Public Vision, Private Lives: Rousseau, Religion, and 21st-Century Democracy

Mark S Cladis pinpoints the origins of contemporary notions of the public and private and their relationship to religion in the work of Jean Jacques Rousseau His thesis cuts across many fields and issues philosophy of religion women s studies democratic theory modern European history American culture social justice privacy laws and notions of solitude and community and wholly reconsiders the political cultural and legal nature of modernity in relation to religion br br Turning to Rousseau s Garden its inhabitants the Solitaires and the question of restoration and redemption that preoccupied much of Rousseau s thought Cladis examines how Rousseau addressed the tension between the joys and moral obligations of social engagement and the desire for solitude He was caught between two possibilities active involvement in the creation of an enlightened and humane society or extrication from social entanglements in favor of cultivating a spiritual interior life Yet Rousseau did not view this conflict as a desperate division Rather for him it was a moral struggle to be endured by those who had fallen from the Garden br br For this edition Cladis has added a substantive introduction that discusses the role of religion in contemporary democratic societies particularly in American public life Cladis proposes four models of thinking about religion in public and champions what he calls spiritual democracy a dynamic culturally specific and progressive democracy Cladis argues that spiritual democracy refers not only to a society s legal codes and principles but also to its democratic culture and symbols and its daily practices and institutions It encompasses the nation s character diverse identities and a distinctivel exchange between the nation s public vision and citizens complex private lives

Durkheim and Foucault: Perpectives on Education and Punishment

Education and punishment are two crucial sites of the disciplinary society approached by Durkheim and Foucault from different perspectives but also in a shared concern with what kind of society might constitute an emancipatory alternative This collection of essays explores the issues that are involved and that are illuminated through a comparison and contrast of two social theorists who at first sight might seem an unlikely couple Durkheim and Foucault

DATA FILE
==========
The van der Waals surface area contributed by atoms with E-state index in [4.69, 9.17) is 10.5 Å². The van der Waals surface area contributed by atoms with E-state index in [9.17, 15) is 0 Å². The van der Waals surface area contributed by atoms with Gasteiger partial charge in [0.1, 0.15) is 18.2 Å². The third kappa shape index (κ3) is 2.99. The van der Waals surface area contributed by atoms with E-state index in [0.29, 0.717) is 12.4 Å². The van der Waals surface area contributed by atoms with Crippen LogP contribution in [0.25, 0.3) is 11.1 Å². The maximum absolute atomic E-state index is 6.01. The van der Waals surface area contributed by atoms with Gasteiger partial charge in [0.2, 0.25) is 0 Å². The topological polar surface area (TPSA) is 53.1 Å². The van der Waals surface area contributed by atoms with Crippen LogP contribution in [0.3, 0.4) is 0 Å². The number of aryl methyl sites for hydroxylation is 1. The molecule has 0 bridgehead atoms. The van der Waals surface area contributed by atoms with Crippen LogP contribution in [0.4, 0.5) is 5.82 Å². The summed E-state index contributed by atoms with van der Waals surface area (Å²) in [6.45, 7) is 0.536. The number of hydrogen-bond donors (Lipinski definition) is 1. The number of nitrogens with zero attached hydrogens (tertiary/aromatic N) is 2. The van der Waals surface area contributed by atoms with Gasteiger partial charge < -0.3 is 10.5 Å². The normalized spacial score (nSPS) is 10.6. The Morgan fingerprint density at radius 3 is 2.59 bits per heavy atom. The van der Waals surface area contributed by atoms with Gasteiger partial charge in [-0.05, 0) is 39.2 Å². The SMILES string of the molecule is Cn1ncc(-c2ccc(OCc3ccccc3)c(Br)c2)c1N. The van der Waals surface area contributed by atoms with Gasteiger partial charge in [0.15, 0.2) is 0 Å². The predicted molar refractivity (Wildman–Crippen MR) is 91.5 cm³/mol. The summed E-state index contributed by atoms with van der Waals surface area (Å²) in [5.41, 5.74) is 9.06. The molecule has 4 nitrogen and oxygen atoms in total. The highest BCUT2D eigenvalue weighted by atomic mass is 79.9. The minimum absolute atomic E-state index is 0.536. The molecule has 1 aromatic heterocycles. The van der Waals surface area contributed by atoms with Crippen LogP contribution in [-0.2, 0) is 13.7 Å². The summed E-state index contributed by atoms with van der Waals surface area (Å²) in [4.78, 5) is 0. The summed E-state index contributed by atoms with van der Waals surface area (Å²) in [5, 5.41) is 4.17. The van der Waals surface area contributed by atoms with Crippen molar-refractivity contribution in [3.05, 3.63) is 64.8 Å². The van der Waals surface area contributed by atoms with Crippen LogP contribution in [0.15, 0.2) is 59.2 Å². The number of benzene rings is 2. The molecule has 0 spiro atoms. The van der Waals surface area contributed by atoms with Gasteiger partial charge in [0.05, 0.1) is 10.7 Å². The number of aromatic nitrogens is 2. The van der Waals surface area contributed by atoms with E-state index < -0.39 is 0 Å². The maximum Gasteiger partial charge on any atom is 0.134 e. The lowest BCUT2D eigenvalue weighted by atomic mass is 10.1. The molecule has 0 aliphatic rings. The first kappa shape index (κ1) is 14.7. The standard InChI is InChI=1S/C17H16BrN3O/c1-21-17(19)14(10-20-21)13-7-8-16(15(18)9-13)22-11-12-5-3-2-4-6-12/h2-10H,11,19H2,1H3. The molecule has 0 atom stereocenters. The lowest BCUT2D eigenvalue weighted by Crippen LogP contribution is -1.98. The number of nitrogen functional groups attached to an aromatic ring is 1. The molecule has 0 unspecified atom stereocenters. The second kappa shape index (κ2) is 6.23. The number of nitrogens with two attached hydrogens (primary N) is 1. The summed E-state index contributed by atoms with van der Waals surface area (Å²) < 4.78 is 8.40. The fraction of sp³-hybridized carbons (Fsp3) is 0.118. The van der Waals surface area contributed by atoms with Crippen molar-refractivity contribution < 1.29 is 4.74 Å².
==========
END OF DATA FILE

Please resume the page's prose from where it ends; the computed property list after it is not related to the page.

The Elementary Forms of Religious Life

In i The Elementary Forms of Religious Life i Emile Durkheim sets himself the task of discovering the enduring source of human social identity He investigates what he considered to be the simplest form of documented religion totemism among the Aborigines of Australia For Durkheim studying Aboriginal religion was a way to yield an understanding of the religious nature of man by showing us an essential and permanent aspect of humanity The need and capacity of men and women to relate to one another socially lies at the heart of Durkheim s exploration in which religion embodies the beliefs that shape our moral universe br br i The Elementary Forms i has been applauded and debated by sociologists anthropologists ethnographers philosophers and theologians and continues to speak to new generations about the intriguing origin and nature of religion and society This new lightly abridged edition provides an excellent introduction to Durkheim s ideas